• Disappearance at Devil's Rock

  • A Novel
  • By: Paul Tremblay
  • Narrated by: Erin Bennett
  • Length: 12 hrs and 45 mins
  • 3.9 out of 5 stars (945 ratings)

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Disappearance at Devil's Rock

By: Paul Tremblay
Narrated by: Erin Bennett
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Publisher's Summary

A family is shaken to its core after the mysterious disappearance of a teenage boy in this eerie tale, a blend of literary fiction, psychological suspense, and supernatural horror from the author of A Head Full of Ghosts.

"A Head Full of Ghosts scared the living hell out of me, and I'm pretty hard to scare," raved Stephen King about Paul Tremblay's previous novel. Now Tremblay returns with another disturbing tale sure to unsettle listeners.

Late one summer night, Elizabeth Sanderson receives the devastating news that every mother fears: Her 13-year-old son, Tommy, has vanished without a trace in the woods of a local park.

The search isn't yielding any answers, and Elizabeth and her young daughter, Kate, struggle to comprehend Tommy's disappearance. They feel helpless and alone, and their sorrow is compounded by anger and frustration: The local and state police have uncovered no leads. Josh and Luis, the friends who were the last to see Tommy before he vanished, may not be telling the whole truth about that night in Borderland State Park, when they were supposedly hanging out at a landmark the local teens have renamed Devil's Rock.

Living in an all-too-real nightmare, riddled with worry, pain, and guilt, Elizabeth is wholly unprepared for the strange series of events that follow. She believes a ghostly shadow of Tommy materializes in her bedroom while Kate and other local residents claim to see a shadow peering through their windows in the dead of night. Then, random pages torn from Tommy's journal begin to mysteriously appear - entries that reveal an introverted teenager obsessed with the phantasmagoric; the loss of his father, killed in a drunk-driving accident a decade earlier; a folktale involving the devil and the woods of Borderland; and a horrific incident that Tommy believed connects them.

As the search grows more desperate, and the implications of what happened become more haunting and sinister, no one is prepared for the shocking truth about that night and Tommy's disappearance at Devil's Rock.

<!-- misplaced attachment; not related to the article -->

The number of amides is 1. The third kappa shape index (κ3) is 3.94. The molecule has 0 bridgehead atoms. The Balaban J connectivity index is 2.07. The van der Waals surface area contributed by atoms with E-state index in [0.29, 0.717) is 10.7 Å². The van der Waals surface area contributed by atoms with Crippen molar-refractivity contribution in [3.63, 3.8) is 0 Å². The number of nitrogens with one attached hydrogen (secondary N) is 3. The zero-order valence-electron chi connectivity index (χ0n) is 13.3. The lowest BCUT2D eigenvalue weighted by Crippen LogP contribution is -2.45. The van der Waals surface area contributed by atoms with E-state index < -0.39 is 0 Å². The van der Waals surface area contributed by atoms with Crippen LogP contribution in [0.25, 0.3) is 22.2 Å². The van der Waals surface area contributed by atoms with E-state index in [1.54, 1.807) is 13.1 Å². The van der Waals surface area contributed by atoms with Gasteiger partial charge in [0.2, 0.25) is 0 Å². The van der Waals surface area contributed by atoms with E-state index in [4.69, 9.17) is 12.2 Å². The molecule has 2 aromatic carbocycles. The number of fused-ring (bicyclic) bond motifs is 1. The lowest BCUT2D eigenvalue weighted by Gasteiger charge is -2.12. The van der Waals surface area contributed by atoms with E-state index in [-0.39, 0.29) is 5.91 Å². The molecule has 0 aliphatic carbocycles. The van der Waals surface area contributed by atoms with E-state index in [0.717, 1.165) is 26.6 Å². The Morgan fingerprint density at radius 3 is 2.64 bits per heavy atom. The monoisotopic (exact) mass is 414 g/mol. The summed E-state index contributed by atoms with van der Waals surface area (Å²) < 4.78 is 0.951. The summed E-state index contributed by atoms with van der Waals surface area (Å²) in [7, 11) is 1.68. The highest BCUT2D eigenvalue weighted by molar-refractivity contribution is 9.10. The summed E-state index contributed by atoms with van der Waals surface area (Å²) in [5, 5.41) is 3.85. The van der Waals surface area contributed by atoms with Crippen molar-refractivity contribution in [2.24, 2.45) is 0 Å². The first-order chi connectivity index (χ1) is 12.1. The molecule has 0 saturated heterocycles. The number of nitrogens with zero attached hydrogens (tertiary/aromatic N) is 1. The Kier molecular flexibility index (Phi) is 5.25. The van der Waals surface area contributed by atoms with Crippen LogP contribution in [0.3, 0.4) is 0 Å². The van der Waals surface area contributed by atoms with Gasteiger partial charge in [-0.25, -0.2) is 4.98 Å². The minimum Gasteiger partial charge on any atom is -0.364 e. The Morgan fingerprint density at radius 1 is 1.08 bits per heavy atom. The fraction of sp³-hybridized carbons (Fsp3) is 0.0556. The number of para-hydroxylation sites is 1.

©2016 Paul Tremblay (P)2016 HarperCollins Publishers

What listeners say about Disappearance at Devil's Rock

Average Customer Ratings
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  • Overall
    5 out of 5 stars
  • Performance
    5 out of 5 stars
  • Story
    5 out of 5 stars

Creepy, eerie, and dark.

Would you recommend this audiobook to a friend? If so, why?

I loved this story. I read so many reviews expecting this to be the next "Head Full of Ghosts" and how disappointed they were that it was not. It was it's own story and held it's own. A great, suspenseful story from beginning to end with some key horror elements for optimal enjoyment. It was great.

What was one of the most memorable moments of Disappearance at Devil's Rock?

There was an element of supernatural which was left in a bit of a mist, it added to the mystery and discomfort level of the story. I like a story that makes me feel uncomfortable. I seek out stories like this one!

Have you listened to any of Erin Bennett’s other performances before? How does this one compare?

Wonderful performance by the narrator.

Was this a book you wanted to listen to all in one sitting?

YES. It was so good. I tried so hard to listen to it all day and evening but fell asleep and lost my place!

Any additional comments?

Awesome story. Great elements of horror, supernatural, suspense, and surprise. I loved it.

12 people found this helpful

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    4 out of 5 stars

Great book, but not what I thought it'd be...

I loved this book, but I thought it was going to be a supernatural thriller. Not so much.

6 people found this helpful

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    4 out of 5 stars
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    4 out of 5 stars

Excellent ambiguous thriller

I thoroughly enjoyed Tremblays Headful of Ghosts. This book strikes some of the same chords: well drawn characters that never descend into cliche, events that touch on but never quite land in the supernatural, and some truly chilling passages. Tremblay is not King or Koontz--he's merciless in taking his characters into unpleasant places and showing the logical consequences of their being there. He also doesn't feel the need to "Scooby Doo" his stories--sometimes there is no explanation for what's happening in the world! Really creepy.

6 people found this helpful

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VERY good book. Creepy & intriguing.